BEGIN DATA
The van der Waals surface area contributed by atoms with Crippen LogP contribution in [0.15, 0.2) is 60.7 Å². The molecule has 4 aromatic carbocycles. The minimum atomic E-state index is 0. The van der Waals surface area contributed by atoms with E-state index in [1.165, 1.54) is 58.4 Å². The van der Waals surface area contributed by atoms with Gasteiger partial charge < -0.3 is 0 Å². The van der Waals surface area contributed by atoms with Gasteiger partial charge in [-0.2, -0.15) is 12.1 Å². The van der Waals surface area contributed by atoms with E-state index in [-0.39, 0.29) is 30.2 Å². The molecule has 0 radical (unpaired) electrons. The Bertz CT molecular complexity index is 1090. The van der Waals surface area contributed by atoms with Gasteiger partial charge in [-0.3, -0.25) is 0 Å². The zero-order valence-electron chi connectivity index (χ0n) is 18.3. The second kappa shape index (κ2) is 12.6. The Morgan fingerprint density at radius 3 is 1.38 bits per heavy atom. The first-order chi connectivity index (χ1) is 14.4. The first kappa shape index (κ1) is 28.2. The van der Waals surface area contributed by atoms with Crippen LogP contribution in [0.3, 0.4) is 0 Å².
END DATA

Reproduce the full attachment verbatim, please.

The van der Waals surface area contributed by atoms with Crippen LogP contribution in [0.15, 0.2) is 60.7 Å². The molecule has 4 aromatic carbocycles. The minimum atomic E-state index is 0. The van der Waals surface area contributed by atoms with E-state index in [1.165, 1.54) is 58.4 Å². The van der Waals surface area contributed by atoms with Gasteiger partial charge < -0.3 is 0 Å². The van der Waals surface area contributed by atoms with Gasteiger partial charge in [-0.2, -0.15) is 12.1 Å². The van der Waals surface area contributed by atoms with E-state index in [-0.39, 0.29) is 30.2 Å². The molecule has 0 radical (unpaired) electrons. The Bertz CT molecular complexity index is 1090. The van der Waals surface area contributed by atoms with Gasteiger partial charge in [-0.3, -0.25) is 0 Å². The zero-order valence-electron chi connectivity index (χ0n) is 18.3. The second kappa shape index (κ2) is 12.6. The Morgan fingerprint density at radius 3 is 1.38 bits per heavy atom. The first-order chi connectivity index (χ1) is 14.4. The first kappa shape index (κ1) is 28.2. The van der Waals surface area contributed by atoms with Crippen LogP contribution in [0.3, 0.4) is 0 Å².